By Sara J. Ackermann
August 10, 2020
By now, many of you have heard that last week a federal judge expanded several provisions of the Family First Coronavirus Response Act (FFCRA). We have been postponing our alert on this hoping the Department of Labor would issue some guidance for employers. So far, there has been no word from the DOL. If you have questions about whether your company should follow the judge’s order—or should continue to administer the FFCRA per usual until the DOL issues guidance—please do not hesitate to contact us!
On August 3, 2020, Judge J. Paul Oetken of the U.S. District Court for the Southern District of New York issued an order invalidating provisions of the U.S. Department of Labor’s (DOL) regulations (Final Rule) implementing the Family First Coronavirus Response Act (FFCRA). The New York Attorney General filed a suit against the DOL on April 14th asserting that certain provisions in the Final Rule exceeded the DOL’s authority. The full order by Judge Oetken can be found here.
Judge Oetken’s order:
- Invalidated the “work-availability” requirement, allowing employees to take leave under FFCRA regardless of whether the employer has work for the employee;
- Struck down the expansive definition of “health care provider”;
- Struck down the employer consent requirement for intermittent leave, but upheld the DOL’s limitations allowing intermittent leave only for certain qualifying conditions; and
- Struck down documentation requirements prior to commencing leave, but recognized employers ability to require post-leave documentation.
The order vacated the “work-availability” requirement which denied employees leave if they did not have work available from their employer. As a result, employees can request leave under FFCRA even when they are furloughed or temporarily laid off, or if their employers have temporarily closed under state or local orders, or due to economic circumstances related to COVID.
Health Care Provider Definition:
FFCRA allows employers to elect to exclude “health care providers” from paid leave benefits. The DOL expanded the definition of “health care provider” by creating a definition based on the classification of the employer instead of the employees. The DOL argued that the broad definition was consistent with the statute’s purpose of exempting employees who are essential to maintaining the health care system.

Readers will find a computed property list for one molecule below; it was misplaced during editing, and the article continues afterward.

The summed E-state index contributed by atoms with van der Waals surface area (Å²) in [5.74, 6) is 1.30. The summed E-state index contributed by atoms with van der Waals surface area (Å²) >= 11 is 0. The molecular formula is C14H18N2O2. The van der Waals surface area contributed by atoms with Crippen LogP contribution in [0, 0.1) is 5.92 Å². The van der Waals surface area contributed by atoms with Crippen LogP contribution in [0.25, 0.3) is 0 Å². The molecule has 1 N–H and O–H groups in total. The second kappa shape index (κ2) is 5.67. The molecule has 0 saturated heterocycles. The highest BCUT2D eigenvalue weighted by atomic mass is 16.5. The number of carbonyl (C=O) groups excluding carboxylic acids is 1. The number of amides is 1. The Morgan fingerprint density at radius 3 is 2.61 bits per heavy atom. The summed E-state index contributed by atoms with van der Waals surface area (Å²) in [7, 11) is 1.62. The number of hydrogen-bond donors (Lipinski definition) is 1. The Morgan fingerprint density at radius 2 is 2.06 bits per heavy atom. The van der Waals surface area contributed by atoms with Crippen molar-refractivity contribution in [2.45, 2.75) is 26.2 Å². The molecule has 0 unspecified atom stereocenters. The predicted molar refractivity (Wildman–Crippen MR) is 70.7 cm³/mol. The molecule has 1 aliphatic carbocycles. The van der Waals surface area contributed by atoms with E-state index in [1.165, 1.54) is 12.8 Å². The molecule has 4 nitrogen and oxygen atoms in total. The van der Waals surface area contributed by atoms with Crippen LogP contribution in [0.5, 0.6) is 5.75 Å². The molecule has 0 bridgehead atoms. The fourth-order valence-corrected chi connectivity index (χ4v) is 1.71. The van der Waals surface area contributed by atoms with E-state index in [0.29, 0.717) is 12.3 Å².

Judge Oetken struck this overly broad definition, finding the definition “included employees who bear no nexus whatsoever to the provision of healthcare services, except the identity of their employer, who are not even arguably necessary or relevant to the healthcare system’s vitality.”
By striking the broad definition, the current regulatory definition of “health care provider” is the definition contained in the FMLA regulations at 29 CFR sec. 825.125:
- a doctor of medicine or osteopathy who is authorized to practice medicine or surgery (as appropriate) by the State in which the doctor practices; or
- any other person determined by the Secretary to be capable of providing health care services.
The DOL still retains the power to provide a new definition of “health care provider,” but until then, the only regulatory guidance on “health care provider” is contained in FMLA.
Judge Oetken removed the requirement of employer consent to take intermittent leave. Further, Judge Oetken upheld the restrictions on the intermittent leave imposed by the DOL. An employer working onsite may only take intermittent leave when caring for a child whose school or place of care is closed or child care is unavailable.
Judge Oetken found that the pre-leave documentation requirement was inconsistent with the leave requirements for EFMLEA and EPSLA. Thus, employers cannot require pre-leave documentation but can require post-leave documentation.
(Special thanks to Nicole Zeman for her assistance with this article.)
The content in the following blog posts is based upon the state of the law at the time of its original publication. As legal developments change quickly, the content in these blog posts may not remain accurate as laws change over time. None of the information contained in these publications is intended as legal advice or opinion relative to specific matters, facts, situations, or issues. You should not act upon the information in these blog posts without discussing your specific situation with legal counsel.
© 2021 Ruder Ware, L.L.S.C. Accurate reproduction with acknowledgment granted. All rights reserved.